A medieval heritage trail inspired by Game Of Thrones is to be launched in Northern Ireland.
Journeying Beyond Westeros will introduce visitors to the history of the region and aims to exploit the interest of fans of the fantasy drama.
Ancient monuments across the country have been used as filming locations for places in the seven kingdoms of Westeros, the main setting for the series.
Dr Colm Donnelly from the School of Natural and Built Environment at Queen’s University said: “Using historic sources such as the Annals of the Four Masters, the object is to work towards the development of a heritage trail across Northern Ireland where visitors will learn the stories of our powerful past rulers and their families – their wars and rivalries, their alliances and marriages, and their betrayals and assassinations – in and around the year AD 1500.”
The project will tell the stories of the O’Neill’s of Tyrone, the Maguire clan of Fermanagh and the Highland Scots McDonnell’s involvement in the Glens of Antrim.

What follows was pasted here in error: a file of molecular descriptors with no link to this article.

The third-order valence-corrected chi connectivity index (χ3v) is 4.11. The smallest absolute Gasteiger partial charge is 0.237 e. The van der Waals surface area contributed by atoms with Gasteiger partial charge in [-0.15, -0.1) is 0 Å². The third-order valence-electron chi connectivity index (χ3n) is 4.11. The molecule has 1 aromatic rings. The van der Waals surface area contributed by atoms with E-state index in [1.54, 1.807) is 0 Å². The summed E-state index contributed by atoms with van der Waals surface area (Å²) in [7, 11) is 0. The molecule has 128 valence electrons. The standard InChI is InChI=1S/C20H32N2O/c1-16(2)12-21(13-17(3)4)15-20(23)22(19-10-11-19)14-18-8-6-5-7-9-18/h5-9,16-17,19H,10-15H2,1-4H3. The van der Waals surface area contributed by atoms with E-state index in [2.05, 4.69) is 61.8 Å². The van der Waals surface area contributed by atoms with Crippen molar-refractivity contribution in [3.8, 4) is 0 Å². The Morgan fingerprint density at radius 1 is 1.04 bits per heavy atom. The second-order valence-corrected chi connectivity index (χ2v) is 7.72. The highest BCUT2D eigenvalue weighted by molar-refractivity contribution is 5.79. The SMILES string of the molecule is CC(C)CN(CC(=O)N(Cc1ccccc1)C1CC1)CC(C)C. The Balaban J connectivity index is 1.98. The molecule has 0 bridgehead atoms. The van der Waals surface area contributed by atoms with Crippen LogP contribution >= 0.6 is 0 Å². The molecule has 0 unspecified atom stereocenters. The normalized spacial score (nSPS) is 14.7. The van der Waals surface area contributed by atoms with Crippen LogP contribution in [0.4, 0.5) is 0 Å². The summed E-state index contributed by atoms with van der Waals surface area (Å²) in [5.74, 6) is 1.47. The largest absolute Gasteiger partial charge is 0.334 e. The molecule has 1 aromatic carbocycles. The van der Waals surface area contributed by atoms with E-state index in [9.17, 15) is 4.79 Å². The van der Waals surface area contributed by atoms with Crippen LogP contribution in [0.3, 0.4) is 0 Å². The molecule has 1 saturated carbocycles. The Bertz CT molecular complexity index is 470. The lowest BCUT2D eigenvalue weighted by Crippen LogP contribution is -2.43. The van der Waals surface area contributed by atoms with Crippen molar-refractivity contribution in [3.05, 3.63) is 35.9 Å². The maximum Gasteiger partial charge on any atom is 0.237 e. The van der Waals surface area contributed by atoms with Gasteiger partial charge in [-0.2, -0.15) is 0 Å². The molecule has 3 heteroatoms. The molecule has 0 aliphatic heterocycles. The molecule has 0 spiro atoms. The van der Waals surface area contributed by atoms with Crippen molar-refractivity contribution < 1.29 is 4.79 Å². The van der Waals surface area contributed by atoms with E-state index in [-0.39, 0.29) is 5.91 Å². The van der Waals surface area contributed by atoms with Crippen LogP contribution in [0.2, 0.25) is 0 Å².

Sites on the trail could include Carrickfergus Castle, Tullaghoge Fort, Dundrum Castle, Bonamargy Friary, Dungannon Castle (Hill of the O’Neill) and Enniskillen Castle.
HBO’s massively successful Game Of Thrones TV series is about to return for its final season.
Team member Caroline Nolan added: “Many of the incidents incorporated into Game Of Thrones come from the medieval world.
“We have our own events and tales that can be told about our medieval lordships and this project will allow us to present them to the tourists who come to Northern Ireland because of their Game Of Thrones interest, and who evidently have a curiosity about medieval intrigue and power struggles.”
In 2016 Game Of Thrones tourism was estimated to be worth £30 million to the local economy, while Northern Ireland Screen estimates that £210 million has been spent on goods and services during its production since 2009.